What Are Whole Grain Foods
Grains are the seeds of grass-like plants called cereals. Some of the most common varieties are corn, rice, and wheat. Whole-grain kernels have three parts(1): The bran is the hard outer shell that contains many minerals antioxidants and fiber, the endosperm which is mostly carbs, and the germ, the inside of the grain, which has many vitamins minerals, proteins, and plant compounds.(2) (3)
Even if you roll, crush, or crack whole grains, as long as these three parts are present in their original proportion, they’re considered whole grains.
Because the difference between refined grains and whole grains is the presence of the germ and the bran. They only have the endosperm and are not as nutritious.
Here are some important tips for choosing the right product, storing them and how to handle them to get the most out of your grains, and avoid wastage and spoilage.
1. Check the label.
What does the packaging say? Don’t be misled by claims that hint at being wholesome but aren’t actually backed up. 100% Stone Ground, Multigrain, Whole Wheat, Honey Wheat, Wheat Bread, Cracked Wheat etc. are not necessarily 100% whole grain foods. Be sure to inspect the package. Pay attention to the ingredients and the nutrition facts rather than the stamps or advertising.
Specifically, checking the fiber content also offers insight into whether a food is truly made with whole grains. The amount of fiber per serving of whole-grain food should be at least two grams. Check the ingredients. In whole-grain foods, the first item should always be whole grain. Think whole wheat, whole rye, whole corn, oats, or brown rice. There will be tips below on what to avoid. Be wary of nutritional claims because brands may be allowed claims after reaching a threshold of the content of ingredients, for example, foods that contain at least 51 percent whole grains may make a claim about that food’s role in reducing the risk of heart disease and cancer.(6)
Things to avoid on the label
Some things are just on the label to appeal to conscientious shoppers or mislead ignorant shoppers without really having an impact on their nutritional value. Sometimes it can be misleading to buyers so let’s check what you need to look out for.
“Multigrain” and “Made with whole grains” are vague terms lacking any real definition. , if the label alone doesn’t specify what grains are contained, it would be difficult to know the amounts of which, you are better off buying the grains that you actually want. This label doesn’t set any threshold for how much of the grain is whole, so it could be just trace amounts.
“Stone-ground” or “organic”doesn’t really speak to its quality or nutritional value, it speaks to its farming, production, and preparation. It doesn’t tell you if it’s whole grain or not. (7)
Certain additional words and phrases are a tipoff that the product is not whole grain: “wheat flour” without the word “whole” in front of it; “enriched flour”; or, when an ingredient indicates that one of the main parts of the grain is missing, such as “de-germinated corn meal.”
2. Check the package.
Buy whole-grain products that are tightly packaged and well-sealed. Make sure they are not stale and the packaging has no holes in them. When you open the package, the grains should always look and smell fresh. Don’t forget to check the expiration date and storage guidelines on the package.
Buy grains that are well packaged and sealed tightly. Check the expiration or “sell by” date and choose the newest one. If you’re buying whole grains from bulk bins, be sure the turnover at the retailer is high and only the freshest grains are available. You’ll want to take into consideration how long the grains might have been sitting on the store shelves before purchasing.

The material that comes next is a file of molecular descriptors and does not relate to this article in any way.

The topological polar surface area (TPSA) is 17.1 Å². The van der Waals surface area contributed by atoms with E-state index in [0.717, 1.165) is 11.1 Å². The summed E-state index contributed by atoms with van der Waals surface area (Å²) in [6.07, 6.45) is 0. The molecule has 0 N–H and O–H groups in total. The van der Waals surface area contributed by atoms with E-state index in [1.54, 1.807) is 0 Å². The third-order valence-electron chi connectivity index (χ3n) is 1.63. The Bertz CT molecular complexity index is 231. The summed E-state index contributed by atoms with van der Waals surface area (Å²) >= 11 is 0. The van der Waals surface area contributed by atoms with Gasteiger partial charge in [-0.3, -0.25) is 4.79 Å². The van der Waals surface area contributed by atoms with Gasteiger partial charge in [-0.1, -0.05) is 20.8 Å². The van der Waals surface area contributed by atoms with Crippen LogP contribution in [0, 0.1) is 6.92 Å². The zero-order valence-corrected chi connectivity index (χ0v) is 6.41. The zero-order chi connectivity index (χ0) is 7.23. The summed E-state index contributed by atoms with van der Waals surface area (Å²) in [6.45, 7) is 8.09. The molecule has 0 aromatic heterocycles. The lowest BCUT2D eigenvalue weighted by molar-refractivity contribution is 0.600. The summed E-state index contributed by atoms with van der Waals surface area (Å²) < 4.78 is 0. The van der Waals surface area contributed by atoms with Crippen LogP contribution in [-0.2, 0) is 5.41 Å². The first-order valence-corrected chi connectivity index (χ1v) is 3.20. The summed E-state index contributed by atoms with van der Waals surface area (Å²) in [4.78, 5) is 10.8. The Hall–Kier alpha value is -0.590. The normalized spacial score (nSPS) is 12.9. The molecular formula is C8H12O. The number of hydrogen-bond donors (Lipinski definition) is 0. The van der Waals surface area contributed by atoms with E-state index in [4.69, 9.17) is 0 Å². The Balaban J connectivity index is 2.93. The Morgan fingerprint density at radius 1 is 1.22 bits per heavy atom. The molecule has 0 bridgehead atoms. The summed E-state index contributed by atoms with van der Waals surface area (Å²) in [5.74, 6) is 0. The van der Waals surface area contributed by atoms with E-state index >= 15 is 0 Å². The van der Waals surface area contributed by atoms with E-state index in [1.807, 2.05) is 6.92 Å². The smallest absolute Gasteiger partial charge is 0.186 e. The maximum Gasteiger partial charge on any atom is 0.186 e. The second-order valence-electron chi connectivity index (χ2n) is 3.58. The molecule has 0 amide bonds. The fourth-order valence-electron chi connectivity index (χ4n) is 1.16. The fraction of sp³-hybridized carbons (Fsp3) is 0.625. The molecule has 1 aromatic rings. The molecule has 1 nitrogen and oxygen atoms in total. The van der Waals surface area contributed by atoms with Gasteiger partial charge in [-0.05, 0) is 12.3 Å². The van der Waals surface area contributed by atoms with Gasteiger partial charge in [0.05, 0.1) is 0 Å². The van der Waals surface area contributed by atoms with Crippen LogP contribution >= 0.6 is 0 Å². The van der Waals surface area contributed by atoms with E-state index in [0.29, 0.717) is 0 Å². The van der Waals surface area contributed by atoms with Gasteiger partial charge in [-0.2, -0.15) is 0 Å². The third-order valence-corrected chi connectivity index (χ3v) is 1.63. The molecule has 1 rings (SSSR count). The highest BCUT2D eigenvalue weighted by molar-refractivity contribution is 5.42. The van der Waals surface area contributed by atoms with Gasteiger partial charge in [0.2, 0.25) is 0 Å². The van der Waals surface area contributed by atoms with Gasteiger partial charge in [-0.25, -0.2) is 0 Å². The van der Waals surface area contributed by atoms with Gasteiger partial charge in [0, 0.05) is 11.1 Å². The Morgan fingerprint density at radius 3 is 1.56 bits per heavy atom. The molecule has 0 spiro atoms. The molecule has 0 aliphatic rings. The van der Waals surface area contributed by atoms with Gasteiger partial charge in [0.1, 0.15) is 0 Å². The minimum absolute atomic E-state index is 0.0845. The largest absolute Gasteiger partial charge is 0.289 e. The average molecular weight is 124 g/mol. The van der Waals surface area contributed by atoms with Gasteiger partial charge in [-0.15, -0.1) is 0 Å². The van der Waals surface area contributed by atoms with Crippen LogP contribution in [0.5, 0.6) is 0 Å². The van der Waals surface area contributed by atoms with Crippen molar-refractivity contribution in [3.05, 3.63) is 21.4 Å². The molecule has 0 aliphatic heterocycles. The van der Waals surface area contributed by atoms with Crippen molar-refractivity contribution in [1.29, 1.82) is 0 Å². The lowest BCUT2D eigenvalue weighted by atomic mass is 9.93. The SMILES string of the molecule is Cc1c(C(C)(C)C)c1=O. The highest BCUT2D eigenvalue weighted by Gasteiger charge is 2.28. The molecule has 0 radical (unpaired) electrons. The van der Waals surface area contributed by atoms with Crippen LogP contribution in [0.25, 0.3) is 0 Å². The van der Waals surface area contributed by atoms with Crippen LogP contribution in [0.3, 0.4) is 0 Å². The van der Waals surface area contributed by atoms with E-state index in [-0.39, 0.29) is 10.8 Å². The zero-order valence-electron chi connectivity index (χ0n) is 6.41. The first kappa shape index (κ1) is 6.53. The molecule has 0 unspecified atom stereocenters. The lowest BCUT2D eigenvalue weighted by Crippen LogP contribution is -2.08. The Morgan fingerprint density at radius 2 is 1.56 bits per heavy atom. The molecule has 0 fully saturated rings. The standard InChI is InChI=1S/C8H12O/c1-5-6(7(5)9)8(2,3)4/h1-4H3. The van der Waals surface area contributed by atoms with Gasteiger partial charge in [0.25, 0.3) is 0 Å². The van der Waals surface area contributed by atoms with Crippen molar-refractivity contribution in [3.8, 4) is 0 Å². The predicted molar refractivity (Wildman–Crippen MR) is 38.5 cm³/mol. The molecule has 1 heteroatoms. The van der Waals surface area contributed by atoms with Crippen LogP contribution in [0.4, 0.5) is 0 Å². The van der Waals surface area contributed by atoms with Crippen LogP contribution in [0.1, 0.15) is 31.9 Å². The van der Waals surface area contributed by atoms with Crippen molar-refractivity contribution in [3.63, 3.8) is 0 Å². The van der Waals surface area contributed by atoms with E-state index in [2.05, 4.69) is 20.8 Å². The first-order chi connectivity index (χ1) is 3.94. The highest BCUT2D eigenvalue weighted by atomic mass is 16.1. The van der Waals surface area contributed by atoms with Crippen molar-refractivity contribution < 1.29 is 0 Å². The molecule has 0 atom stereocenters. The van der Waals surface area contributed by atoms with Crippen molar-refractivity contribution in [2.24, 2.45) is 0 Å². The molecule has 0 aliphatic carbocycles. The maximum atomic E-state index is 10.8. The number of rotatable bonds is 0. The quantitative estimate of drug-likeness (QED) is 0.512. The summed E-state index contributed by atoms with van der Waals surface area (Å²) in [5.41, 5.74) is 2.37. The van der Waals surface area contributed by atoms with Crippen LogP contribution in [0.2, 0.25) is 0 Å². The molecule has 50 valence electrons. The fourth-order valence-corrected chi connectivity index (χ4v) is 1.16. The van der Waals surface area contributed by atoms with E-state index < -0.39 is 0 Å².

3. Store in the right temperature.
Storing grains at the right temperature is important in order to keep their freshness. Be especially mindful of the temperature in your home in the winter. Keep things kept in a cool and dry place. Having too much moisture can encourage mold growth and degrade the whole grains, barley, corn, millets, oats, rice, rye, sorghum, and wheat are all susceptible to this. Bacteria can also grow when the moisture is high. Concrete tends to retain moisture so avoid placing your containers on top of bare concrete. Inspect your grains for insects and for molds.
4. Use the right types of containers.
Heat, air, and moisture are the enemies of whole grains. Keep them in a cool, dry place in your pantry or kitchen. Store them in airtight containers. The type of container is a matter of preference. Glass, plastic, and aluminum canisters or zip-top plastic bags can all be successfully used, the important thing is that they are airtight. The seal helps to maintain freshness and will keep the grains from absorbing moisture, odors, and ﬂavors from other foods.
When storing whole grains from bulk bins, use containers with tight-fitting lids and keep in a cool, dry location. Sealing the container is important for maintaining freshness and reducing bug infestations.
Whole-grain bread is best stored at room temperature in its original packaging, tightly closed with a quick-lock or twist tie. The refrigerator will cause bread to lose moisture quickly and become stale. Properly wrapped bread will store well in the freezer.
Whole grains must be stored a bit more carefully than their reﬁned counterparts since the healthy oils found largely in the germ of whole grains can be negatively aﬀected by heat, light, and moisture.
Store your whole grain containers where it is visible and easily accessible in your pantry or kitchen.
Out of sight, out of mind is a phrase so oft-repeated but taken-for-granted. Keep your containers of whole grains within easy reach. Easily accessible, eye-level to waist level so that you don’t have to tip-toe to reach it, or have to crouch. Making them easily accessible is critical if you actually want to make it part of your diet.
5. Mark the purchase dates on your whole grains.
This helps you track their freshness the next time you want to use them. Use a marker and some tape if you are keeping them in their package. If you are using the right kind of container, your whole grains should last for as long as they are able to. Whole grains last longer than their ground-up counterparts.
Keeping track is important to avoid freshness and is a good reminder to use your whole grains.
6. Know the shelf life!
Since the oil in various whole-grain flours are all different, their shelf lives vary as well.